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Proc Natl Acad Sci U S A. 2019 Nov 27. pii: 201908724. doi: 10.1073/pnas.1908724116. [Epub ahead of print]

β2* nAChRs on VTA dopamine and GABA neurons separately mediate nicotine aversion and reward.

Author information

1
Institute of Medical Science, University of Toronto, Toronto, ON M5S 3E1, Canada; taryn.grieder@utoronto.ca.
2
Department of Molecular Genetics, University of Toronto, Toronto, ON M5S 3E1, Canada.
3
Unité Neurobiologie Intégrative des Systèmes Cholinergiques, CNRS UMR 3571, Institut Pasteur, 75724 Paris Cedex 15, France.
4
Institute of Medical Science, University of Toronto, Toronto, ON M5S 3E1, Canada.

Abstract

Evidence shows that the neurotransmitter dopamine mediates the rewarding effects of nicotine and other drugs of abuse, while nondopaminergic neural substrates mediate the negative motivational effects. β2* nicotinic acetylcholine receptors (nAChR) are necessary and sufficient for the experience of both nicotine reward and aversion in an intra-VTA (ventral tegmental area) self-administration paradigm. We selectively reexpressed β2* nAChRs in VTA dopamine or VTA γ-amino-butyric acid (GABA) neurons in β2-/- mice to double-dissociate the aversive and rewarding conditioned responses to nicotine in nondependent mice, revealing that β2* nAChRs on VTA dopamine neurons mediate nicotine's conditioned aversive effects, while β2* nAChRs on VTA GABA neurons mediate the conditioned rewarding effects in place-conditioning paradigms. These results stand in contrast to a purely dopaminergic reward theory, leading to a better understanding of the neurobiology of nicotine motivation and possibly to improved therapeutic treatments for smoking cessation.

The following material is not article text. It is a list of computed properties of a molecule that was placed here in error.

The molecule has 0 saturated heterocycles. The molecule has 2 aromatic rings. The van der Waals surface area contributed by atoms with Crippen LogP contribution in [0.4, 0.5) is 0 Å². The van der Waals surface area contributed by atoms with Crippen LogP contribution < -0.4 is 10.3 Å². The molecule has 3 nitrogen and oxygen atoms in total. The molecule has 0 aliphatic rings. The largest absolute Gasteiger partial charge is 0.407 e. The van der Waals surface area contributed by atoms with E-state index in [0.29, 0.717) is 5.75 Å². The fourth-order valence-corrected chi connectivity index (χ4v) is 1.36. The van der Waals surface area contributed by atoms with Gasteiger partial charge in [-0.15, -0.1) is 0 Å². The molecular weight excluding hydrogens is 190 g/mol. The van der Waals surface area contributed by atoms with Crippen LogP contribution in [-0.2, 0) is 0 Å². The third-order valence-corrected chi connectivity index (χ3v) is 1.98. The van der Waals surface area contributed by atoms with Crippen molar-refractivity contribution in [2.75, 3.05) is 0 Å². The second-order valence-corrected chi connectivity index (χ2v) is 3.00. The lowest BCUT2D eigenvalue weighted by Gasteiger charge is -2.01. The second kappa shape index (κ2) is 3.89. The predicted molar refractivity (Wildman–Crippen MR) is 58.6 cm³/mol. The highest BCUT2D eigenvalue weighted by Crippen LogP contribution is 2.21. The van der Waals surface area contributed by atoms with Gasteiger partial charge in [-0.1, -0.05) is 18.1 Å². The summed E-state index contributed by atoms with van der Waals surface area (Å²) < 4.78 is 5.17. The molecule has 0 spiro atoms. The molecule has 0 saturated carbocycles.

KEYWORDS:

aversion; nicotine motivation; nicotinic receptors; place-conditioning; reward

PMID:
31776253
DOI:
10.1073/pnas.1908724116

Conflict of interest statement

The authors declare no competing interest.

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